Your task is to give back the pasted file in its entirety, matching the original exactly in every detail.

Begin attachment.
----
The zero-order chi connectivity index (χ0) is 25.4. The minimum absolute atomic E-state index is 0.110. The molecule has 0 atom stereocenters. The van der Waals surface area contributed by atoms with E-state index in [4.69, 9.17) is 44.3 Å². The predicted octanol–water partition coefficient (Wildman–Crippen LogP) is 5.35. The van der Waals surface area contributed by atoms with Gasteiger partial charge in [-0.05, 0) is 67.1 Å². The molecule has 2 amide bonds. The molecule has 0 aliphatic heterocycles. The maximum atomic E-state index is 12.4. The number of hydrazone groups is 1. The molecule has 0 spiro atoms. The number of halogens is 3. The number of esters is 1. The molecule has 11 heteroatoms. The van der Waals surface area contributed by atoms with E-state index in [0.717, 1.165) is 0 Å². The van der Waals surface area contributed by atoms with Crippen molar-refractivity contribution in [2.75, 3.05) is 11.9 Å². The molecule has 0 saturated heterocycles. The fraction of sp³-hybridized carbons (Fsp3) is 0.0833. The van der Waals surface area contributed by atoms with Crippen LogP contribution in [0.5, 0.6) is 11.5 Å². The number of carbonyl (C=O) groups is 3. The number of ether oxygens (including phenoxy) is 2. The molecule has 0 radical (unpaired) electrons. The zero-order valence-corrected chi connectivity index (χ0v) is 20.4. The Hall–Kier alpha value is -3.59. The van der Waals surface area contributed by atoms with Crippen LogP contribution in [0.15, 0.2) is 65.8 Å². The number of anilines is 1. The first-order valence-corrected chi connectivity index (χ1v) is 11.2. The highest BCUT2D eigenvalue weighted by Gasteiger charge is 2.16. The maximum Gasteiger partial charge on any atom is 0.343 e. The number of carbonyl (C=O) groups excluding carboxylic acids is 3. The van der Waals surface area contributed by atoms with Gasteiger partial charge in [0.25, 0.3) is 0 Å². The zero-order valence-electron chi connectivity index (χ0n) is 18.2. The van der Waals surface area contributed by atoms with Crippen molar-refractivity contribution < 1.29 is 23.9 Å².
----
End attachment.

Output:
The zero-order chi connectivity index (χ0) is 25.4. The minimum absolute atomic E-state index is 0.110. The molecule has 0 atom stereocenters. The van der Waals surface area contributed by atoms with E-state index in [4.69, 9.17) is 44.3 Å². The predicted octanol–water partition coefficient (Wildman–Crippen LogP) is 5.35. The van der Waals surface area contributed by atoms with Gasteiger partial charge in [-0.05, 0) is 67.1 Å². The molecule has 2 amide bonds. The molecule has 0 aliphatic heterocycles. The maximum atomic E-state index is 12.4. The number of hydrazone groups is 1. The molecule has 0 spiro atoms. The number of halogens is 3. The number of esters is 1. The molecule has 11 heteroatoms. The van der Waals surface area contributed by atoms with E-state index in [0.717, 1.165) is 0 Å². The van der Waals surface area contributed by atoms with Crippen molar-refractivity contribution in [2.75, 3.05) is 11.9 Å². The molecule has 0 saturated heterocycles. The fraction of sp³-hybridized carbons (Fsp3) is 0.0833. The van der Waals surface area contributed by atoms with Crippen LogP contribution in [0.5, 0.6) is 11.5 Å². The number of carbonyl (C=O) groups is 3. The number of ether oxygens (including phenoxy) is 2. The molecule has 0 radical (unpaired) electrons. The zero-order valence-corrected chi connectivity index (χ0v) is 20.4. The Hall–Kier alpha value is -3.59. The van der Waals surface area contributed by atoms with Crippen LogP contribution in [0.15, 0.2) is 65.8 Å². The number of anilines is 1. The first-order valence-corrected chi connectivity index (χ1v) is 11.2. The highest BCUT2D eigenvalue weighted by Gasteiger charge is 2.16. The maximum Gasteiger partial charge on any atom is 0.343 e. The number of carbonyl (C=O) groups excluding carboxylic acids is 3. The van der Waals surface area contributed by atoms with Gasteiger partial charge in [0.25, 0.3) is 0 Å². The zero-order valence-electron chi connectivity index (χ0n) is 18.2. The van der Waals surface area contributed by atoms with Crippen molar-refractivity contribution < 1.29 is 23.9 Å².